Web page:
It has nothing to do with file access and USB sticks.
Similarly, if your app does any networking, it's really tempting to just check both of the network entitlement boxes.
The one that says, Inbound Connections and Outbound Connections.
But actually, the most, the vast majority of apps only needs to be able to make outbound network requests, meaning it only needs the client network entitlement.
Most of apps are not sitting and being network servers where they bind the port and wait for inbound connections.
That's not what most apps do so, if you're selecting the server networking entitlement, make sure you actually need it rather than just being something that sort of seems like you might need it.
Finally, we have this mechanism we call Temporary Exceptions which are a way to, in certain cases, where the Sandbox is prohibiting functionality for which we want the support, but currently don't have a good mechanism, there's a list of temporary exceptions that you may be able to request that would allow your app to continue working until a better mechanism is available.
And there's a few things I want to say about this.
The first is there's been some trepidation about the name, Temporary Exception, because it sounds like maybe it'll just stop working all of a sudden.
And, if you've distributed your app and a bunch of users have bought it, suddenly one day, maybe it just won't run anymore because the temporary exception has expired.
That's not how it works.
The Temporary Exception, if you are approved, the Temporary Exception, it'll continue working and it's simply that, at some point in the future, as a better mechanism becomes available, you may be asked to no longer submit new versions of the app to the App Store carrying that temporary exception.
But, you don't have to fear temporary exceptions.
Once you request them, once they're approved, they're going to keep working.
There's no issue about this breaking.
The second thing, and this is a really important one, is temporary exceptions are not a way to effectively disable the Sandbox.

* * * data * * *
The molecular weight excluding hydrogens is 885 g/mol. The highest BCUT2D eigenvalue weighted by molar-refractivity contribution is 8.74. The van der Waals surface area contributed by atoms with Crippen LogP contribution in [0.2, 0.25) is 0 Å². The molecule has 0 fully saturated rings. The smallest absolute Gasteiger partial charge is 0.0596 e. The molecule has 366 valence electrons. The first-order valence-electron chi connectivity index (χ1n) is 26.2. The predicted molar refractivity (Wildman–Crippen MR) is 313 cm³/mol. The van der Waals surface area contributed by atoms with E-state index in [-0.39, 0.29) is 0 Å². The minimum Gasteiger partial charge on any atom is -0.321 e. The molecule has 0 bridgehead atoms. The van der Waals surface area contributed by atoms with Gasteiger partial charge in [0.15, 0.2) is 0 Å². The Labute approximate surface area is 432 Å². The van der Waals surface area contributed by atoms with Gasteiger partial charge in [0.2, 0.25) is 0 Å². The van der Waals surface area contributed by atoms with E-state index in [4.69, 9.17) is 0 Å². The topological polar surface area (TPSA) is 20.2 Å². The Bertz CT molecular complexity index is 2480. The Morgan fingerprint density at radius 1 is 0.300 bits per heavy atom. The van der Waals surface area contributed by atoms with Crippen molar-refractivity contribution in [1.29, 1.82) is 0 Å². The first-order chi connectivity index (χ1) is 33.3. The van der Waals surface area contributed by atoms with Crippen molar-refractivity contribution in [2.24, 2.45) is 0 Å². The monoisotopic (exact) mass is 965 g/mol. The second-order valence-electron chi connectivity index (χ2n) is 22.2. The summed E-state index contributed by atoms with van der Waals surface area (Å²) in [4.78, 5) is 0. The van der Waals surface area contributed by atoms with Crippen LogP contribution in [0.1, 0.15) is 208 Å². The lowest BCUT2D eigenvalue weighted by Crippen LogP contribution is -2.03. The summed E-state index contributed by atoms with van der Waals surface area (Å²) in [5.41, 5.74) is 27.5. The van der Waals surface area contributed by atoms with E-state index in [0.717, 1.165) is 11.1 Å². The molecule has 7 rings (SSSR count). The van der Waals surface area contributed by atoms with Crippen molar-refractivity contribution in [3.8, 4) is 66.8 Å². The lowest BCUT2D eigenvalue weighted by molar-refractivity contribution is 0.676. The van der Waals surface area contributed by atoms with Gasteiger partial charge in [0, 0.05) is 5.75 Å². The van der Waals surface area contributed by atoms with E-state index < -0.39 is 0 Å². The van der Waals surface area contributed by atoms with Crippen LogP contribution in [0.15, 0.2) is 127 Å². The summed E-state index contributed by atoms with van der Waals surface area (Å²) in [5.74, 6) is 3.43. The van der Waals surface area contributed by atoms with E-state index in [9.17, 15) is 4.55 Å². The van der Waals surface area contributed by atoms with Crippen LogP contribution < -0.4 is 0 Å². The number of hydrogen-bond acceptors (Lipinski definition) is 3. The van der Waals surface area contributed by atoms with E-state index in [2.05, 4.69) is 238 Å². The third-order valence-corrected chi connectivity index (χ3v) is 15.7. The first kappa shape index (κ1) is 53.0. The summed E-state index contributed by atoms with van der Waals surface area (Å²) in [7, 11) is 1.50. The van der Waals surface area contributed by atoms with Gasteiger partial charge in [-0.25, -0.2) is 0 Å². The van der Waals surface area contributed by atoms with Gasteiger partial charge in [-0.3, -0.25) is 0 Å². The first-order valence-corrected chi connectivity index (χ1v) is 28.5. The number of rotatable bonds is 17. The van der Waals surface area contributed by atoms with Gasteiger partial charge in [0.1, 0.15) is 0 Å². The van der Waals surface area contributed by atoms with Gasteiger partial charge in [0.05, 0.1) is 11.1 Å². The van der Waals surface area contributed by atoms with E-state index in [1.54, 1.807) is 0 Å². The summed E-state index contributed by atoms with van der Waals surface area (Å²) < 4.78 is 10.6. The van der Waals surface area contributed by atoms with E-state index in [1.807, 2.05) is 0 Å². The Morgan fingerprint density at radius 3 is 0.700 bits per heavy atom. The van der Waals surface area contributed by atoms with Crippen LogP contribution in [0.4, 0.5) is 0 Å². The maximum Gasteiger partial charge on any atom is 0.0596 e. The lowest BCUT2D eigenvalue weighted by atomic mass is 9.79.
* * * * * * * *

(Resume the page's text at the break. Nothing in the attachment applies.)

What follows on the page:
So we've seen some very creative use of temporary exceptions including popular ones like asking, you know, for a temporary exception to script Finder and Terminal or for a temporary exception that allows access to slash and everything underneath which, basically, means the entire file system.
So remember, again, that when you do this, it's going to go in front of a human reviewer and they're going to be unhappy.
So these are not a mechanism to work around the Sandbox.
App Sandbox, ever since we introduced it, in Lion has been a strong barrier against exploitation and, even, against pathological coding errors.
It tries to drive security policy by user intent, instead of explicit security UI.
It's a technology for those of you who are looking at Gatekeeper and Developer ID that's complementary to Gatekeeper so you can, even if you're distributing your apps through Developer ID, you can use App Sandbox with it.
We have some really great documentation covering almost everything that I talked about today.
There's sample code where you can look at things like XPC and Sandboxing and XPC services.
But the real takeaway for me is this, probably almost all of you here are iOS users and iOS, as we announced, has asked 50 billion app downloads.
Every single one of those has run in the Sandbox and our users have loved that the carefree experience they have of trying new apps.
They never worry about what's going to happen to their phone, they never worry about, you know, what if it crashes and deletes all my things.
Those are simply not in the vocabulary of our iOS users because the Sandbox, from day one, has imposed strong restrictions on what apps can do.
And we would like to delight our users on OS X with the same carefree app experience.
[ Applause ]